Corrie Robinson is unique – he is the only player hailing from New Zealand on the international Para badminton circuit.
The Standing Lower (SL4) men’s singles shuttler is now on a quest to make his nation proud by qualifying for the rescheduled Tokyo 2020 Paralympic Games next year, despite learning about the sport just five years ago courtesy of a Danish coach.
Up until then, Robinson had only played against able-bodied competitors.
Having his left leg amputated below the knee when he was just a year old after being born with a club foot did not stop Robinson from starting young in rural Waikato – he has been playing badminton from the age of nine with his mother at his local community hall.
If he makes it to Japan, Robinson will be the sole amputee in his class. And it will be his third visit to the Land of the Rising Sun; the 37-year-old most recently competed at the HULIC DAIHATSU Japan Para Badminton International 2019 – the Tokyo 2020 test event.
Robinson, who calls Japanese people “so respectful, polite and happy to help”, is realistic about his chances of medalling.
“What I’m really aiming for is to become the best possible player I can, and the rest will take care of itself,” Robinson, who featured at the TOTAL BWF Para Badminton World Championships 2019 in Basel, told Paralympics New Zealand.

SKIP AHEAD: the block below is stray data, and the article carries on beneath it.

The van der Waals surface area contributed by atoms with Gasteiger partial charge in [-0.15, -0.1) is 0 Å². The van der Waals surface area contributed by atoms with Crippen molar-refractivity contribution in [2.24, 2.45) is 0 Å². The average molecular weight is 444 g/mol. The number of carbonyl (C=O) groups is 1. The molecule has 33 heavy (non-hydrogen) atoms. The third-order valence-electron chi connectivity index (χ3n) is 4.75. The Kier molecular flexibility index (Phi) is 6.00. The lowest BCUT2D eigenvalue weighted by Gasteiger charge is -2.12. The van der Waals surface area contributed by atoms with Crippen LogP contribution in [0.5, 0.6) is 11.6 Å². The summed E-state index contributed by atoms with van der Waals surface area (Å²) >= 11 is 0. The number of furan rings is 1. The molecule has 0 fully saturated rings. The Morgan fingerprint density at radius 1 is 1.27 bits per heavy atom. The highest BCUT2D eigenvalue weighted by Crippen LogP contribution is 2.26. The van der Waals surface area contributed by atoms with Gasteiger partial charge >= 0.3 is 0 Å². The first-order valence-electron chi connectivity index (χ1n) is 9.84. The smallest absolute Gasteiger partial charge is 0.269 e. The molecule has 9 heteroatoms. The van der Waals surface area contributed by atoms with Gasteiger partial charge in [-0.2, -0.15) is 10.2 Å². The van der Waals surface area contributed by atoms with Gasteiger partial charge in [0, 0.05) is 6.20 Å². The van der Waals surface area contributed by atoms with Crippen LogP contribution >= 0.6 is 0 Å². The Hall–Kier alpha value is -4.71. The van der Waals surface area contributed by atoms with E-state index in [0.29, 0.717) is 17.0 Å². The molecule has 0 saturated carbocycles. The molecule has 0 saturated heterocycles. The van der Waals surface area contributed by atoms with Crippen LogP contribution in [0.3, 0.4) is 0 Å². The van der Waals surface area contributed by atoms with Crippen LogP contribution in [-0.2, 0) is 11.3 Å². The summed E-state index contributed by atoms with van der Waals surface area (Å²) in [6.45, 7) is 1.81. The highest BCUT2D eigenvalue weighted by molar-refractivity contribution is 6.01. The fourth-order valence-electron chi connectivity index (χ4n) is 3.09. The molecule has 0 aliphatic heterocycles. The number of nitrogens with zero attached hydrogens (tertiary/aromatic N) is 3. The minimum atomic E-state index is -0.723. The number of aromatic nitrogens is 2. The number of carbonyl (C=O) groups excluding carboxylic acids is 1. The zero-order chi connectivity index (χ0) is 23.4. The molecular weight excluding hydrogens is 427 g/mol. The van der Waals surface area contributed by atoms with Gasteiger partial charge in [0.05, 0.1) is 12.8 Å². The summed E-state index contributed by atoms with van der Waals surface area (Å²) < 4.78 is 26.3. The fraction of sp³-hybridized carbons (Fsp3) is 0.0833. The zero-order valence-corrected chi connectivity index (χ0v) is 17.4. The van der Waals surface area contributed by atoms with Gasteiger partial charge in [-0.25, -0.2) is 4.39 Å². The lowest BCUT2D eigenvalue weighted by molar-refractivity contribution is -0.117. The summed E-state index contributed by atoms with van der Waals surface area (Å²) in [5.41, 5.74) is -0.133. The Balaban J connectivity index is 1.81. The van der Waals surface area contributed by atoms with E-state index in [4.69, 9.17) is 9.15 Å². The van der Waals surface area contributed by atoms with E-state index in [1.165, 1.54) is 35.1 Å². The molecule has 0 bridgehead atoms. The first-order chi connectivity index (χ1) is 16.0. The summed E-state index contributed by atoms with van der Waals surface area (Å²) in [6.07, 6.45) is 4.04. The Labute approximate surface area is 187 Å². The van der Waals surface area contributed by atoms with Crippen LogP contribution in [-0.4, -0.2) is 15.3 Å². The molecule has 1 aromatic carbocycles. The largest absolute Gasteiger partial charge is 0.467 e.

Having initially competed in Australia, Robinson also travelled to Japan in 2017 for his first international competition. It proved an eye opener for the then 34-year-old.
“I noticed a huge difference from able-bodied to Para athlete competitions, it was more international, and their styles were a lot different to New Zealand,” the multiple Oceanian champion told Asia New Zealand Foundation.
“Strong nations like China, Japan, Thailand and India, each area has a slightly different playing style.”
Robinson was travelling with the Australian team when he finally connected with Paralympics New Zealand last year. It resulted in him and his coach Ken Yew getting financial support as well as access to a sports psychologist, hydration, nutritionist and strength and conditioning specialists.
Though his training programme has been derailed by a global pandemic, with the team he has around him, Tokyo 2020 remains an achievable goal for the Kiwi.
So how has the nurse, who underwent a kidney transplant at 23, kept himself busy at home in Hamilton during the COVID-19-enforced lockdown?
“Coming from a farm, you can always find something to do.”